He has tried by various means to unsettle that understanding – most dramatically through four nine-screen videos, “Woldgate Wood” (2011), which enfold visitors at the center of “A Bigger Exhibition.”
But Hockney’s main tactic in trying to break the complacency of vision and our thinking about it has been shifts in emphasis. These appear throughout the de Young survey.”
Another Art Review:
“Returning Home, but Always Going Forward”.
Recent David Hockney Work at the de Young in San Francisco
Drew Kelly for The New York Times
David Hockney: A Bigger Exhibition “A Closer Winter Tunnel, February-March” (2006) is one of the large landscapes in this show.
Published: December 23, 2013
SAN FRANCISCO — At 76, David Hockney is in one of his primes, and apparently he knows it. Not for nothing is his exuberant, immersive survey at the de Young Museum here cheekily titled “David Hockney: A Bigger Exhibition.”
Drew Kelly for The New York Times
The show includes videos presenting four versions of a nine-screen view of Woldgate Woods in Yorkshire, one version for each season.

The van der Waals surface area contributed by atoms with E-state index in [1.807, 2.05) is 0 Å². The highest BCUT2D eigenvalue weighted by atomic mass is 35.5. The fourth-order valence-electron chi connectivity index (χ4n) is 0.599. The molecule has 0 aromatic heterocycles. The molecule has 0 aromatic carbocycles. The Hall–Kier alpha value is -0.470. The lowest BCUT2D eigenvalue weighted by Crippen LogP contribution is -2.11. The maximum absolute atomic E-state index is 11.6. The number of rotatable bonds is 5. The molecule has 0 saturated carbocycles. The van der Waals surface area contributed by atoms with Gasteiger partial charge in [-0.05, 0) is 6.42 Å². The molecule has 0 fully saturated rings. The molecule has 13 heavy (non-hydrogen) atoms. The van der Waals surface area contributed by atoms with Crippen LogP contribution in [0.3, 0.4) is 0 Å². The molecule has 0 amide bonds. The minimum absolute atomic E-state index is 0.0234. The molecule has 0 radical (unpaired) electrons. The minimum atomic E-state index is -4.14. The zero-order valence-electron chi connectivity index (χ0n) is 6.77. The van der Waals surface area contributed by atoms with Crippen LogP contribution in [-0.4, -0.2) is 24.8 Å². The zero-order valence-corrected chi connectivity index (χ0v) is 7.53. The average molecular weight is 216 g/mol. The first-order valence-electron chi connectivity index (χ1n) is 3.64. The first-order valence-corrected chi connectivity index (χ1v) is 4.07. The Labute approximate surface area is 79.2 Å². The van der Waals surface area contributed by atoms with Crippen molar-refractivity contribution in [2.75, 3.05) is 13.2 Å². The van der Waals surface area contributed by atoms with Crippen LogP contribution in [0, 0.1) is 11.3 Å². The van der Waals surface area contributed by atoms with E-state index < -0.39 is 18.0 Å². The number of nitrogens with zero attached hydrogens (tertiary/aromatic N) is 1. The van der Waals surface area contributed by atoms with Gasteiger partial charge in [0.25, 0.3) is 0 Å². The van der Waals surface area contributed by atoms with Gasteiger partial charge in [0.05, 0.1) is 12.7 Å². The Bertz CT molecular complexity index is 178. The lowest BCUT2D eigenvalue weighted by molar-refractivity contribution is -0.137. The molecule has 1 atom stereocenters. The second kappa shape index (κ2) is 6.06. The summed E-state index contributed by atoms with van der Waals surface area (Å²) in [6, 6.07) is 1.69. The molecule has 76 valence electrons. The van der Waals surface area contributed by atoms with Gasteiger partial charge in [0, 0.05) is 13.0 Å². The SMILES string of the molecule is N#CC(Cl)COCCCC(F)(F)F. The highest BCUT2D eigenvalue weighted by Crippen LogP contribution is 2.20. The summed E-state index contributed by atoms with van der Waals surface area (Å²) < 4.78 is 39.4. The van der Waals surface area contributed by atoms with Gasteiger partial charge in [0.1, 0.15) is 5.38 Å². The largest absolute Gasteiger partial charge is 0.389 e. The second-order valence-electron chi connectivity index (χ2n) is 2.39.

This sprawling romp through more than 300 works in several mediums and technologies fills 10 often large galleries and yet primarily covers work from the last decade of Mr. Hockney’s 60-year career. It is dominated by radiant landscapes — some the size of murals — of the fields and woods in different seasons of East Yorkshire in Britain, near where Mr. Hockney was born and grew up.
Canvases like “The Arrival of Spring in Woldgate, East Yorkshire in 2011 (twenty eleven)” argue convincingly that early modernist styles from Post Impressionism to Fauvism and beyond are grounds for further development. Synthesizing aspects of Munch, Klimt, Derain, Cézanne, van Gogh and late Bonnard, these works are alluringly modern for their startling colors — roads of light magenta, tree trunks of purple or orange, along with quantities of different greens and yellows — their notably nonprecious, dashed-off tactility of surface, their welcoming spaciousness and bold internal scale, and their often Abstract Expressionist size.